If a good caching strategy can be made to work without Query entities, why not reuse it for Scribunto access? 😃

Inline queries have a potentially high maintenance cost and don't have a history, therefore I would prefer not to do that without Query entities, even if we can address the performance issues.

Yurik added a comment.EditedFeb 13 2016, 2:36 AM

The response does not even allow the browser to cache it. Lets solve the low hanging fruit by setting Cache-Control: max-age=86400 per doc to cache it for a day. This would be very useful when developing graphs using the Graph sandbox (it regenerates a graph on each keystroke). And obviously E-Tag would be good, hashing the content.

Current Response Headers:

access-control-allow-origin:*
age:0
content-encoding:gzip
content-type:application/sparql-results+json
date:Sat, 13 Feb 2016 02:25:06 GMT
server:nginx/1.9.4
set-cookie:WMF-Last-Access=13-Feb-2016;Path=/;HttpOnly;Expires=Wed, 16 Mar 2016 00:00:00 GMT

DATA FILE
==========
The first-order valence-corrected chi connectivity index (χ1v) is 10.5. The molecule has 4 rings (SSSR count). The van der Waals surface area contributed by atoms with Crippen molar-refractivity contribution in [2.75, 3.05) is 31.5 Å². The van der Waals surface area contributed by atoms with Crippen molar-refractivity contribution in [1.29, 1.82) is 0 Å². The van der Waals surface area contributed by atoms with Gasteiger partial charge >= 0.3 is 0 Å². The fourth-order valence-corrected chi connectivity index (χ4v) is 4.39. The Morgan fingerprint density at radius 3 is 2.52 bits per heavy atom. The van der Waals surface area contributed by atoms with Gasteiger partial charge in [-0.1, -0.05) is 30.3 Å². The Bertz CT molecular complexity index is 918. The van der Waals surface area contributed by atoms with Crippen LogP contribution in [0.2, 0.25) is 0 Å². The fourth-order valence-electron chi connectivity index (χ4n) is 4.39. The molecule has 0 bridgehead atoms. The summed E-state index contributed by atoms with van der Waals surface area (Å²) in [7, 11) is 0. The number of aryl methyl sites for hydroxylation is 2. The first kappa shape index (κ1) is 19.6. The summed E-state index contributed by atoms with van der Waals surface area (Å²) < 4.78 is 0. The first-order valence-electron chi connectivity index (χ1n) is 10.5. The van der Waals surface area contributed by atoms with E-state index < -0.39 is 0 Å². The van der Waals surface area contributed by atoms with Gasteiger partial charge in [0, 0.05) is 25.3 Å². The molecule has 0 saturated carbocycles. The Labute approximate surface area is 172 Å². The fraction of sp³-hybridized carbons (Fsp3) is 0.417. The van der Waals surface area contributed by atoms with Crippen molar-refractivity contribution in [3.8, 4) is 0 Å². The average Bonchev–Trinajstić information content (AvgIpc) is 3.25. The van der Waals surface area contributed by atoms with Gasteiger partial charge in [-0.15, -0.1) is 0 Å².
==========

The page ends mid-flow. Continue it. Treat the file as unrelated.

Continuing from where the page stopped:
set-cookie:CP=H2; Path=/
status:200 OK
version:HTTP/1.1
via:1.1 varnish, 1.1 varnish
x-analytics:https=1;nocookies=1
x-cache:cp1069 pass(0), cp3019 frontend pass(0)
x-client-ip:2a02:2698:6c23:9f7f:dddc:236c:e386:a532
x-served-by:wdqs1002
x-varnish:488633255, 212270014

Hmm... I'm not sure I want to do this in generic case. Not all queries should be cached - in fact, there are plenty of queries that change and should not be cached, and that's the whole point - such as data quality queries that may drive bots, etc. On the other hand, there are queries that can be cached. So I wonder what if we make some path parameter of header that would control which caching header nginx returns? So that the client could control whether they want cached or uncached result (with the default being the current state of affairs).